hy pay someone else to do something you can do for yourself? We’ve compiled some of our favorite site research websites where anyone can mine for data — for free. Save those consulting fees for things only consultants can do.
US Cluster Mapping Tool
The Harvard Business School and the US Economic Development Administration team up to offer a fantastic interactive tool for EDOs large, medium and small to find reams of statistics about the location of traded and local economy industry clusters. The site offers a glossary of terms and a FAQ page to help you get started but, as with most sites, the best way to learn how to use the tool is to use the tool.
US Census Bureau Glossary
The US Census Bureau’s glossary widget gives users speedy access to short definitions of 1,500 terms, such as income, poverty, census tracts, metropolitan areas, US trading partners and more, with links to more information. The widget will update information as changes are made. The Census Bureau even provides a handy URL for embedding on your website.
ACT College and Career Readiness Report (2014 and previous years)
The ACT site offers loads of information about the state of the future workforce (taken as a whole and state by state) as measured by the highly regarded ACT, a research-based nonprofit providing solutions in education and workforce development.
US Energy Information Administration’s Flickr Photostream
Check out this photo stream for information in the form of high-res graphics, graphs, maps and more related to any energy sector in the US.
The Database of State Incentives for Renewables & Efficiency (DSIRE) is a terrific site with information on incentives and policies that support renewables and energy efficiency in the United States. DSIRE is currently operated by the N.C. Solar Center at N.C. State University, with support from the Interstate Renewable Energy Council, Inc., and is funded by the US Department of Energy.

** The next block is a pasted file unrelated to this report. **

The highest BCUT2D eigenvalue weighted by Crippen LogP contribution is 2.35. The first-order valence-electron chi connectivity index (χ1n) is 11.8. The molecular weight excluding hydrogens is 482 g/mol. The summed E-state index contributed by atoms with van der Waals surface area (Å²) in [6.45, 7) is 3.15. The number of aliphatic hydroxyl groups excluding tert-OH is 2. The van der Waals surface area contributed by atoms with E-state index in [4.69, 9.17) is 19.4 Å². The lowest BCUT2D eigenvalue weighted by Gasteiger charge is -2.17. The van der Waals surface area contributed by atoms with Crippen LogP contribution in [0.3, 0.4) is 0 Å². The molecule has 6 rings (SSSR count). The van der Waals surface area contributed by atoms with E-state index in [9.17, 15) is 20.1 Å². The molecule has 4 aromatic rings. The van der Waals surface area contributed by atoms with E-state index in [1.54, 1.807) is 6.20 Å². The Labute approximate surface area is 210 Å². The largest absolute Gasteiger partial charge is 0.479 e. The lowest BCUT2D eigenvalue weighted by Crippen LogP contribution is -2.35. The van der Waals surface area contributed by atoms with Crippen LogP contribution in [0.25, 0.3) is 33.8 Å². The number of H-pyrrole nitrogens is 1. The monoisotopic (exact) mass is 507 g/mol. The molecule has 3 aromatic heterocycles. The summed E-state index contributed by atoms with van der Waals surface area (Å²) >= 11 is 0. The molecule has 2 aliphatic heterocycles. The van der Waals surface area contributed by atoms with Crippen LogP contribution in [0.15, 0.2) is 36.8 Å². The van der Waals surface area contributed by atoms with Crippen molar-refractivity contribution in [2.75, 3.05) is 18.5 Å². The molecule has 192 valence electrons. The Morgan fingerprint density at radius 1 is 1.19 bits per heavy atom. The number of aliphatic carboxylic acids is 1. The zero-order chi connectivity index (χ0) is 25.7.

Newgeography is a joint venture of Joel Kotkin and the Praxis Strategy Group. The site offers an annual ranking of “Best Cities for Job Growth,” in overall growth as well as information and manufacturing jobs. I regularly stop what I’m doing to read the daily posts sent from this website. I love it for its thought-provoking, engaging content. Usually what I read on Newgeography in the morning is what I end up talking about at the dinner table that night.
Eurostat statistical service
Eurostat is the statistical office of the European Union. Its mission is to be the “leading provider of high quality statistics on Europe.” First time visitors to the site should click on the “Help” tab, then click on “First Visit” topic to get an overview of how to use the site.
World Bank Open Data
The Open Data website offers free access to comprehensive, downloadable indicators about development in countries around the globe. The site also provides access to World Bank Live — live discussions open to participants worldwide.
The Pew Charitable Trusts
Driven by the mission to help create a more informed and participatory public, the Pew Charitable Trusts website provides a host of information and analysis on everything from the environment to healthcare, from public policy to arts and culture.
McKinsey Global Institute
A global management consulting firm that serves businesses, governments, NGOs and nonprofits, McKinsey & Co.’s Global Institute website shares research on topics including finance, productivity and labor.
The nonprofit Milken Institute seeks to “improve lives around the world by advancing innovative economic and policy solutions.” Once on the site, click on the “Publications” tab to find downloadable reports and links to even more data sites.
By definition, this is the place to go for location-based intelligence, from coverage of ecosystems to community profiles and reports on megaprojects around the world. Growing data resources combine with the magazine’s superior writing and stunning photography to deliver insights about places that you won’t get anywhere else.